The practice was widespread according to an investigation of the secretive squad by Derbyshire Chief Constable Mick Creedon, who has also looked at claims that officers were involved in inappropriate sexual relationships while undercover.
Mr Creedon found that out of 106 covert names used by the squad between 1968 and 2008, 42 can be confirmed or be treated as highly likely to have come from dead children.
Mr Hames said families with children who died aged two, three and 15 during the time the practice was going on could now be reassured that their identities had not been stolen.
The MP for Chippenham said: “The reason I started pursuing this matter was a constituent who had lost his daughter when she was 15.
“When he first heard about this practice he was galled at the thought that someone could be using her stolen identity, leading the life that she should have led, and he is not alone.
“Unfortunately this practice was sufficiently widespread but now a small proportion of families will be able to use this information to be reassured that their child’s identity was not stolen, which does raise the question whether there is any other way that the police could help reassure more families.
“But it also proves our case that the Information Commissioner was rightly to make in court that there was a public interest in this information being released.”
The data was published nearly two years after Mr Hames originally submitted an FoI request to the Met in Feburary 2013.The force twice refused Mr Hames’ request although it acknowledged the information was available.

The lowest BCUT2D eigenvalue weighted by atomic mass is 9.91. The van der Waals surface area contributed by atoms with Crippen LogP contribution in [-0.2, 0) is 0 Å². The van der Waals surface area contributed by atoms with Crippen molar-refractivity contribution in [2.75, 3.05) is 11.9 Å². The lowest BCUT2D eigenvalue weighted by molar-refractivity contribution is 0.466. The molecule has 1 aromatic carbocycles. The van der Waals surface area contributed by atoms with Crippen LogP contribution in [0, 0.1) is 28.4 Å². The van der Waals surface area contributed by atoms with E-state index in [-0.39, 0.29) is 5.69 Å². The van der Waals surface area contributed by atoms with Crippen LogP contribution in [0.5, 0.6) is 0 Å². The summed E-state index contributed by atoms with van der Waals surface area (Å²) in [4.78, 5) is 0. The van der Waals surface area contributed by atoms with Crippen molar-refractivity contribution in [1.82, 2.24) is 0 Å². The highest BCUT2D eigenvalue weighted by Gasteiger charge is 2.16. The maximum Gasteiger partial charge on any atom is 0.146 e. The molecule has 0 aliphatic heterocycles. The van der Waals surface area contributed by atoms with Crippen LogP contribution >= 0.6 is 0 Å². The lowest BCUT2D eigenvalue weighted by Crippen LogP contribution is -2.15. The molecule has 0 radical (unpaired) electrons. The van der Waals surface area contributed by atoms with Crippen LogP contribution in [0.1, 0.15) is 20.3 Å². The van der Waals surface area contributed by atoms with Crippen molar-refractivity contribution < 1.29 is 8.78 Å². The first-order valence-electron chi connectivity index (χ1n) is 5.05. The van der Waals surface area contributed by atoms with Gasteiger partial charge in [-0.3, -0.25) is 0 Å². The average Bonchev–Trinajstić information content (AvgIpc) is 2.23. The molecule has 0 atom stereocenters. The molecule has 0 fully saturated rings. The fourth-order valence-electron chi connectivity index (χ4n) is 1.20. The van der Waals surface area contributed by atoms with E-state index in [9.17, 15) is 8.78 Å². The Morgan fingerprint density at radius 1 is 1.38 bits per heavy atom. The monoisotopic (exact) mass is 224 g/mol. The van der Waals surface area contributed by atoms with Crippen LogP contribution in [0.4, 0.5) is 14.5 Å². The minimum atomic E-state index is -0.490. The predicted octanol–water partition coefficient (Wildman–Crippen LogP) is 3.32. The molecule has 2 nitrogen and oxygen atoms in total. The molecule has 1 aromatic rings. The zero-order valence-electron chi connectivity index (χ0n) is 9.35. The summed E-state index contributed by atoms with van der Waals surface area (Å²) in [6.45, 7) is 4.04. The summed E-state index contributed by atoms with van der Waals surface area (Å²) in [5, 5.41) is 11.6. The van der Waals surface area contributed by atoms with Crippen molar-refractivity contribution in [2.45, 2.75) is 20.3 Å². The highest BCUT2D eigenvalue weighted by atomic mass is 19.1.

After the MP appealed to the Information Commissioner’s Office (ICO) in January 2014, it ordered the Met to disclose the information in August, saying this would not lead to the identification of undercover officers.
The force then appealed against the decision to a tribunal, with the ICO and later Mr Hames being confirmed as respondents to the appeal.
On December 17 the hearing date was set for February this year and a day later Mr Hames tabled a parliamentary question to Home Secretary Theresa May on the matter.
Four days after that, the Met wrote to Mr Hames informing him that it would withdraw its appeal and publish the information.
In its final response to the MP, the Met acknowledged that Mr Hames had been on a “difficult journey” in getting the information but said it had reconsidered its challenge to the ICO and acknowledged the fact that stealing dead children’s identities may be viewed as “morally repugnant”.
Nigel Shankster, the force’s senior information manager, wrote: “Before I get to the information itself the Metropolitan Police Service (MPS) believes it pertinent to mention that it has been recognised by the Police Service and the MPS in particular, that the tactic of using the identity of a deceased child to form a legend for undercover police officers may be viewed by some as ‘morally repugnant’ and that it is no longer police practice.
“The MPS has, in the intervening period, reconsidered its position in challenging the decision of the ICO at Tribunal and has decided that disclosure will indeed be made in this case. Therefore, in accordance with the aforementioned decision notice, please find below the information held by the MPS relevant to your request:
“The ages of deceased children that were used by undercover officers are 0, 1, and 4 to 14, 16 and 17.
“The MPS fully understands and appreciates that it has been a difficult journey in arriving at this position but does now hope that the information above is of interest.”